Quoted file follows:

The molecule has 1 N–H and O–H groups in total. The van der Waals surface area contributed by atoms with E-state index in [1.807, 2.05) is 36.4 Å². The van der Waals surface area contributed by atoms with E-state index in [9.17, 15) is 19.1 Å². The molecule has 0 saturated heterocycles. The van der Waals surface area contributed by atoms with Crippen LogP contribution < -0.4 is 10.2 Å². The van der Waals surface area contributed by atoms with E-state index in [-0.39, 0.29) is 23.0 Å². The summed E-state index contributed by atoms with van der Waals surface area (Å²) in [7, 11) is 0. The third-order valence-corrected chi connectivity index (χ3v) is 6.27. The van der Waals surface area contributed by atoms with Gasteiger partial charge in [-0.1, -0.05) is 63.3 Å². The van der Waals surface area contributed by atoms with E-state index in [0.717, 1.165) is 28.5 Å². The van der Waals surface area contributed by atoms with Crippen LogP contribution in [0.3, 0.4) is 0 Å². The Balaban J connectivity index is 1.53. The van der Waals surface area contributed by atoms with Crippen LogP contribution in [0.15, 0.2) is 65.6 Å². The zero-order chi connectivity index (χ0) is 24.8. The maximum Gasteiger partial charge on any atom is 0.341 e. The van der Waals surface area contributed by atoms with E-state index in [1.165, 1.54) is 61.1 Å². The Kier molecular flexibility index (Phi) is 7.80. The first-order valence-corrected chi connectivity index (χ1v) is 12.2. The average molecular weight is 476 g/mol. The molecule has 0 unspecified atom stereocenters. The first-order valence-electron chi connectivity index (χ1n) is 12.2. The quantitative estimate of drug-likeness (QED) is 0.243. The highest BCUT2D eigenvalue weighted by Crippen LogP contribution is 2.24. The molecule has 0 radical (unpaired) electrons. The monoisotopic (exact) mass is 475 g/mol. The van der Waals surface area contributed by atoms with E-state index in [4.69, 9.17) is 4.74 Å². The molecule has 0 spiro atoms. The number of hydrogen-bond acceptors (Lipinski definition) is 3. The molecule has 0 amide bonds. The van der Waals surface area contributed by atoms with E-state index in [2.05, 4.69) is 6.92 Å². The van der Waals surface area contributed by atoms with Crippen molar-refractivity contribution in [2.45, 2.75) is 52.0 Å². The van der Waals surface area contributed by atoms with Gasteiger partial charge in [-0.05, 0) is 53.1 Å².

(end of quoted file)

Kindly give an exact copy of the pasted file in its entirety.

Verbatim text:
The molecule has 1 N–H and O–H groups in total. The van der Waals surface area contributed by atoms with E-state index in [1.807, 2.05) is 36.4 Å². The van der Waals surface area contributed by atoms with E-state index in [9.17, 15) is 19.1 Å². The molecule has 0 saturated heterocycles. The van der Waals surface area contributed by atoms with Crippen LogP contribution < -0.4 is 10.2 Å². The van der Waals surface area contributed by atoms with E-state index in [-0.39, 0.29) is 23.0 Å². The summed E-state index contributed by atoms with van der Waals surface area (Å²) in [7, 11) is 0. The third-order valence-corrected chi connectivity index (χ3v) is 6.27. The van der Waals surface area contributed by atoms with Gasteiger partial charge in [-0.1, -0.05) is 63.3 Å². The van der Waals surface area contributed by atoms with E-state index in [0.717, 1.165) is 28.5 Å². The van der Waals surface area contributed by atoms with Crippen LogP contribution in [0.3, 0.4) is 0 Å². The Balaban J connectivity index is 1.53. The van der Waals surface area contributed by atoms with Crippen LogP contribution in [0.15, 0.2) is 65.6 Å². The zero-order chi connectivity index (χ0) is 24.8. The maximum Gasteiger partial charge on any atom is 0.341 e. The van der Waals surface area contributed by atoms with E-state index in [1.165, 1.54) is 61.1 Å². The Kier molecular flexibility index (Phi) is 7.80. The first-order valence-corrected chi connectivity index (χ1v) is 12.2. The average molecular weight is 476 g/mol. The molecule has 0 unspecified atom stereocenters. The first-order valence-electron chi connectivity index (χ1n) is 12.2. The quantitative estimate of drug-likeness (QED) is 0.243. The highest BCUT2D eigenvalue weighted by Crippen LogP contribution is 2.24. The molecule has 0 radical (unpaired) electrons. The monoisotopic (exact) mass is 475 g/mol. The van der Waals surface area contributed by atoms with E-state index in [4.69, 9.17) is 4.74 Å². The molecule has 0 spiro atoms. The number of hydrogen-bond acceptors (Lipinski definition) is 3. The molecule has 0 amide bonds. The van der Waals surface area contributed by atoms with E-state index in [2.05, 4.69) is 6.92 Å². The van der Waals surface area contributed by atoms with Crippen molar-refractivity contribution in [2.45, 2.75) is 52.0 Å². The van der Waals surface area contributed by atoms with Gasteiger partial charge in [-0.05, 0) is 53.1 Å².